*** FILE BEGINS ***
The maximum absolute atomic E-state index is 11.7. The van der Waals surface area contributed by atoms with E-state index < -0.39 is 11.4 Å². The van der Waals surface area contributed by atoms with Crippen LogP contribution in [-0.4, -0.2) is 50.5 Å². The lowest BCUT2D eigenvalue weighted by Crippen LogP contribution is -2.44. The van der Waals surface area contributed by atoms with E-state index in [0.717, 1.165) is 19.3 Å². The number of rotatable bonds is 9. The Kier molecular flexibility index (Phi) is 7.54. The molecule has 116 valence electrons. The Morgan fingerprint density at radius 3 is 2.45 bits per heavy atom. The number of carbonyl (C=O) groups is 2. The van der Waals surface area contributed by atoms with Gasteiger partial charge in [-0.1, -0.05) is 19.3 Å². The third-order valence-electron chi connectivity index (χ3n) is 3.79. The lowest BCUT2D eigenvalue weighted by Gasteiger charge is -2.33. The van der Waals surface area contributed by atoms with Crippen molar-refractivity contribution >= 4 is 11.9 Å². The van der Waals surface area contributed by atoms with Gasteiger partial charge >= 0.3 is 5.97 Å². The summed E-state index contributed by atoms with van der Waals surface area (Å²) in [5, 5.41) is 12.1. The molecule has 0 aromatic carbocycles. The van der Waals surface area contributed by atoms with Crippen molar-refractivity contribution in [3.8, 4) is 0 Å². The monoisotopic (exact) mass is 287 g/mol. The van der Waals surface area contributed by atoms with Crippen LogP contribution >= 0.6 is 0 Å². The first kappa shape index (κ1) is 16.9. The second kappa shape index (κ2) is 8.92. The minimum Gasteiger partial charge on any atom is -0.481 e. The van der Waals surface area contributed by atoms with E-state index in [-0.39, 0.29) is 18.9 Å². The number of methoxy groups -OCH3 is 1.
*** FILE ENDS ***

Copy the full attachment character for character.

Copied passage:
The maximum absolute atomic E-state index is 11.7. The van der Waals surface area contributed by atoms with E-state index < -0.39 is 11.4 Å². The van der Waals surface area contributed by atoms with Crippen LogP contribution in [-0.4, -0.2) is 50.5 Å². The lowest BCUT2D eigenvalue weighted by Crippen LogP contribution is -2.44. The van der Waals surface area contributed by atoms with E-state index in [0.717, 1.165) is 19.3 Å². The number of rotatable bonds is 9. The Kier molecular flexibility index (Phi) is 7.54. The molecule has 116 valence electrons. The Morgan fingerprint density at radius 3 is 2.45 bits per heavy atom. The number of carbonyl (C=O) groups is 2. The van der Waals surface area contributed by atoms with Gasteiger partial charge in [-0.1, -0.05) is 19.3 Å². The third-order valence-electron chi connectivity index (χ3n) is 3.79. The lowest BCUT2D eigenvalue weighted by Gasteiger charge is -2.33. The van der Waals surface area contributed by atoms with Crippen molar-refractivity contribution >= 4 is 11.9 Å². The van der Waals surface area contributed by atoms with Gasteiger partial charge >= 0.3 is 5.97 Å². The summed E-state index contributed by atoms with van der Waals surface area (Å²) in [5, 5.41) is 12.1. The molecule has 0 aromatic carbocycles. The van der Waals surface area contributed by atoms with Crippen molar-refractivity contribution in [3.8, 4) is 0 Å². The monoisotopic (exact) mass is 287 g/mol. The van der Waals surface area contributed by atoms with Crippen LogP contribution >= 0.6 is 0 Å². The first kappa shape index (κ1) is 16.9. The second kappa shape index (κ2) is 8.92. The minimum Gasteiger partial charge on any atom is -0.481 e. The van der Waals surface area contributed by atoms with E-state index in [-0.39, 0.29) is 18.9 Å². The number of methoxy groups -OCH3 is 1.